In 1989, I bought this album as soon as it came out, based on hype alone — never heard a note. Put it on, and felt immediately that this was a middle-of-the-road hard rock album with little of their own to bring to the genre. That didn’t stop me from becoming a big fan, of course. I haven’t played Dirty Rotten Filthy Stinking Rich in about a decade. I wonder what it sounds like today?
I hate to speak ill of the dead, but I think one of the reasons my love of Warrant didn’t last was Jani Lane. I’m sorry, Warrant fans. I don’t think Jani’s voice was anything special. He had an ability to deliver pop hooks, but he always seemed to live in the shadow of other singers who had more character to their voices. I mean no disrespect to Jani, but that is the way my ears have always heard it.
Things sure started on a great note. “32 Pennies” is just fun hard rock, with loads of hook and that glam rock riff that Motley Crue mastered a few years prior. Beau Hill’s production is bland but not bad. There is a vague Aerosmith vibe, crossed with Motley and Poison — 1989 in a nutshell (or should I say a Ragu jar?). “32 Pennies” is still good for rocking out to, and I have to admit that the guitar solos smoke. Similar is “Down Boys”, the first single and video. Even today, this is probably the catchiest thing Warrant have ever done. It’s pure nonsense, of course:
Where the down boys go? Go!
Where the down boys go? Go-oh-oh-oh!
Where the down boys go? Ya,
I wanna go where the down boys go, baby!
“Big Talk” was a single too, and I had forgotten all about this one. It boasts some fun lite-Lizzy guitar harmonies and a great chorus. Count this as another good Warrant tune. None of these songs will challenge the listener in any way, but they have enough guitar and hooks to keep you engaged. But what happens when you throw a ballad into the mix?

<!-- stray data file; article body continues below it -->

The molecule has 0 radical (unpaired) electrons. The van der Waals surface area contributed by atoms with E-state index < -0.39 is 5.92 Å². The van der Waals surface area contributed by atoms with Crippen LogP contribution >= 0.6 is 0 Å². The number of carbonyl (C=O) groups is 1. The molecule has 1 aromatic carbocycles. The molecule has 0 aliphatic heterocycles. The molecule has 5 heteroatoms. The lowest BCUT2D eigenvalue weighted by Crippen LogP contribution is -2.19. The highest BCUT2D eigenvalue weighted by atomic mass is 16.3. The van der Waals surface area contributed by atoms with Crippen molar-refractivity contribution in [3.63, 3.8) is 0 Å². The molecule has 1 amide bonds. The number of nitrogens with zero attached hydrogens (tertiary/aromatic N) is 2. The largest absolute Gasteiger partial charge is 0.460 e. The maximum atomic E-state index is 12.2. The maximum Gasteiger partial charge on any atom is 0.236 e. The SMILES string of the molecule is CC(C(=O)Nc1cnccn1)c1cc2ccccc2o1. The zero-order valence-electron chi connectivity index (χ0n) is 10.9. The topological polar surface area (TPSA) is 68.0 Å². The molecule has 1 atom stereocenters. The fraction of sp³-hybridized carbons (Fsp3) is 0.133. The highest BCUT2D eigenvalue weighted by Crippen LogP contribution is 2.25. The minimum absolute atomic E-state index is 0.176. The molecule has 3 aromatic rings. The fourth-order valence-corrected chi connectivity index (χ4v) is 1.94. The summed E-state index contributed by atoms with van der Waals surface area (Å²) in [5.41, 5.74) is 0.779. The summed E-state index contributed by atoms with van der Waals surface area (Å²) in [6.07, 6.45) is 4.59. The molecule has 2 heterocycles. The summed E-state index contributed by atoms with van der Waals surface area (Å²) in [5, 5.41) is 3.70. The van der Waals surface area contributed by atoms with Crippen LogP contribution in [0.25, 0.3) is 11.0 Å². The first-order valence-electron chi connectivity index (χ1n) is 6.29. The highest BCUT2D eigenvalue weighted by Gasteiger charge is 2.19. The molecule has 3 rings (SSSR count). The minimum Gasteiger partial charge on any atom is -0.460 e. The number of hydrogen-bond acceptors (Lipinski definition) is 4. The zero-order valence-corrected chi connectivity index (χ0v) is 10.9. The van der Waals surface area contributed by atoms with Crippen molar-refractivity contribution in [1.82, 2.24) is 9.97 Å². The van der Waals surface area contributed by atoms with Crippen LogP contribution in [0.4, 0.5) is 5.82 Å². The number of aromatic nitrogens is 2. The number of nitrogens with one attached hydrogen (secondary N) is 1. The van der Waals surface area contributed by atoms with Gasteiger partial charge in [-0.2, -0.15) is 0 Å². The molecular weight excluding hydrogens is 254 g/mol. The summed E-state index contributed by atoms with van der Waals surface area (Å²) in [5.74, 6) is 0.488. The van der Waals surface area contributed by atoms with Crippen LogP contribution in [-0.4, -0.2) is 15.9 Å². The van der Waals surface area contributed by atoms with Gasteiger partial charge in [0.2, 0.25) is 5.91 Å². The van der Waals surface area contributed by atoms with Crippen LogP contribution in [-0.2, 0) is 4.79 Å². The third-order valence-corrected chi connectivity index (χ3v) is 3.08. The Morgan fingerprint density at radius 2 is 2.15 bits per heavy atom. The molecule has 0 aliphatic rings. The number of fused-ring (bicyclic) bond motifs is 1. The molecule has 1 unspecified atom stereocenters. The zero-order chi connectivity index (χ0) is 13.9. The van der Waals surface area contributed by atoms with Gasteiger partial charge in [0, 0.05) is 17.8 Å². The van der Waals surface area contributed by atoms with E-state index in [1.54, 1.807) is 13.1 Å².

Dirty Rotten Filthy Stinking Rich had two ballads, the first of which was the electric “Sometimes She Cries”. A solid chorus made this one a hit, although you’d be hard pressed to tell the difference between this and a Bon Jovi song. There are a few cheesy key changes and some absolutely ball-busting notes that Jani hits, and it’s all not too bad. Side one ended on a speedy rocker: “So Damn Pretty (Should Be Against the Law)”. It could be a Motley Crue outtake from Theater of Pain, but it’s not. Faceless, with turgid sounding drums, all it really had going for it is velocity. Fun, but derivative. The guitar solos are the best part.
The title track “D.R.F.S.R.” is pure crap. Lyrically, musically, and production-wise, this sucks. I really can’t believe how bad the drums sound. This was once considered acceptable! “In the Sticks” isn’t bad. It sounds vaguely like another song that I can’t quite think of right now. But that goes for the whole album! It’s still a very enjoyable song, with that late-80’s good time slow riding vibe. Cruisin’ with the windows down.
The big hit, the one everybody remembers today, was the acoustic ballad “Heaven”. It’s really hard to be objective about this song, because I used to be so into it, but it makes me cringe today! Let’s just move on.
“Ridin’ High” brings the thrills back. Sounding a heck of a lot like their future tourmates Poison, Warrant found the gas pedal again. The closing track “Cold Sweat” is much in the same vein. You gotta give Warrant credit for one thing, they wore their influences on their sleeves. The only problem was, it was the same bunch of bands that influenced every other band on the Sunset Strip in 1989. When you buy this Warrant album, you are at least getting what you think you’re getting.
Sony threw on two bonus tracks for this edition. Both are 1988 demos that failed to make the cut. Ironically, for demos, the drums actually sound better! They don’t sound like samples on these demos. “Only A Man”, an acoustic ballad, sounds entirely more sincere and classic than “Heaven” does. It’s harder edged and resembles Skid Row, who had yet to release their first album. “All Night Long” is a slow rocker, but it’s no better or worse than the rest of the album. Both songs could have been on the album originally had it not been limited to just 10 tracks.
Conclusion: What stood out in 1989 fades into the woodwork today.